Going to be HUGE as a hot topic with Lincoln's 200th birthday coming up. This illustrated biography is the size of a coffee table book and incredibly detailed in the photos, newspaper clippings and other ephemera that litter this impressive work. Not surprising since it the accumulation of several generations of passionate Lincoln researchers. The companion piece to a PBS special coming out next year, it uses a unique chronology - starting with the assassination and then progressing as items wer ...more
This is a really big book (not in thickness, in size). It's kind of a combination history book/coffee table book, lots of pictures, but plenty of writing also. I took it on a trip with me and got some weird looks as I was reading this great big book while walking on the treadmill in the hotel. I learned a lot more about Lincoln, his cabinet, and the personalities he dealt with there and in his family. It's a very readable insight into a high profile president, and the amount of pictures really h ...more
A fascinating look at how and why Lincoln is so important to us! Lots of photos, drawings and personal accounts by the people who knew him best!

My only issue or question is in regards to a photo on pg. 417. The caption says that Lincoln is waiting to deliver his Second Inaugural Address, but I find that hard to believe because Lincoln has no sideburns or facial hair in the photo. All other photos of him (from this time period) show him with facial hair.

I spent many happy hours reading this book. It begins with the assassination, then tells Lincoln's story by going forward in time, examining the different ways we came to understand and look at this great man. As time passed, Lincoln's legend grew, viewpoints changed, and new interpretations of his actions and ideas emerged. The book is full of fascinating detail and amazing photographs -- a Lincolnphile's dream come true.
This book is somewhat a continuation of Team of Rivals, although it's not by the same author (but Doris Goodwin endorsed it). It delves into Lincoln's assassination, and covers John Wilkes Booth more in-depth than Team of Rivals. Also covers Robert Lincoln's life, who is Abraham Lincoln's only-living adult child. It's a good companion book to Team of Rivals, which is my all-time favorite book.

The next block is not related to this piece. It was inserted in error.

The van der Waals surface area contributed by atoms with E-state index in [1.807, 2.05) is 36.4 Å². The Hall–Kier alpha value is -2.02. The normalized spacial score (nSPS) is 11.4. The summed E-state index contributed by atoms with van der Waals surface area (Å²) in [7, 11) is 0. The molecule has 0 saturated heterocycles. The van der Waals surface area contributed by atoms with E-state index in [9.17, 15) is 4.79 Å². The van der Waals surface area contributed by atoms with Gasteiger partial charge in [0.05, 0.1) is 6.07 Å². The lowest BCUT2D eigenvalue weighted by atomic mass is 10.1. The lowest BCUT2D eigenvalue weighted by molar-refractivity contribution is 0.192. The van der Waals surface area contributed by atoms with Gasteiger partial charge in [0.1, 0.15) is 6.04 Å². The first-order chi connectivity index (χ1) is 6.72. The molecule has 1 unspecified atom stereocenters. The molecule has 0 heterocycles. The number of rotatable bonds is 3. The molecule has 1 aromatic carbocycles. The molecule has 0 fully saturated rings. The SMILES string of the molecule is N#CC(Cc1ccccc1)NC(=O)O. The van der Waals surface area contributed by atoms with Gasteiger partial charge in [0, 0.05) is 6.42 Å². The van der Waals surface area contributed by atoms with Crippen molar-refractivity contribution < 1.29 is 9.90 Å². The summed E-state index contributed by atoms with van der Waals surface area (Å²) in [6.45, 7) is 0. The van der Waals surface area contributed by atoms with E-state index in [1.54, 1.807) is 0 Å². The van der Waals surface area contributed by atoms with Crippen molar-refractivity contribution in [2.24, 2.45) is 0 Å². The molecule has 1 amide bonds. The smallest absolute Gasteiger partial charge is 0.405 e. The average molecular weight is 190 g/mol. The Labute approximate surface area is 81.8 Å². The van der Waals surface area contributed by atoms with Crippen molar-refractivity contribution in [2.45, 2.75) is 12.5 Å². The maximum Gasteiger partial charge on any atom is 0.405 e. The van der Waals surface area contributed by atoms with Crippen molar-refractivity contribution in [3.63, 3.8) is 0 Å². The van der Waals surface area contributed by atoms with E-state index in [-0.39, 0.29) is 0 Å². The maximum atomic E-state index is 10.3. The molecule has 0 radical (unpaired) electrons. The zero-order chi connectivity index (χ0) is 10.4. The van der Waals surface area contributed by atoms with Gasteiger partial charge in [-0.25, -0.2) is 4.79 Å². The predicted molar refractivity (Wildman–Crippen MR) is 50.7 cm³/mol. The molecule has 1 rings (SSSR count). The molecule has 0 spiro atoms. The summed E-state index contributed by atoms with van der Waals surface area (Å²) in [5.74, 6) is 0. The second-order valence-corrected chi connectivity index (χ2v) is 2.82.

Terrific book. Got it from my wife Shari for Valentine's Day - and have literally savored reading each. A few photos I either forgot about or had not seen before. Individuals interviewed who knew Lincoln provided a rich text to this book. As my father used to say it is already a family "hairloom."
This book is a great read. It's very informative and it covers a wide range of events in Lincoln's life. It's not in a chapter book format so you don't have to sit and read huge chunks all at one time. This would be a good book for doing research on Lincoln or just for a leisurly scan through.
Alex Cork
Fantastic book! Typically I read about Lincoln the statesmen, but this book really gives a good back story of how he become such a great statesman, and how he has become a mythical figure.
Paige Henson
I got this delicious $50 book for $15, and I cannot say enough about the contents: bits and pieces and back stories galore. Heavily illustrated, it is a must for Lincoln- ophiles! Too heavy for reading in bed in the hard cover version, darn it.
I picked this up at the local library to thumb thru at home, in honor of Lincoln's 200th birthday. Wonderful pictures and every page has an interesting fact and tidbit about Lincoln and the others of his time.
This is an excellent book on Abraham Lincoln. It starts with his death and follows the lives of those who knew him. I have read many books on Lincoln but learned a lot more about him. Great pictures!
A different way to approach Lincoln. Uses old photos and Lincoln artifacts to tell tye story of Lincoln, and his times. Also suggest a trip to Springfield Illinois to see the Lincoln museum.
Jennifer Daniel
Another incohesive collection of seemingly random facts loosely associated with Lincoln. The format was ugly to. Presentation is everything, you know.
PBS (Detroit) on Wednesday 02-11-09 was well done!
Loved this!
Rita marked it as to-read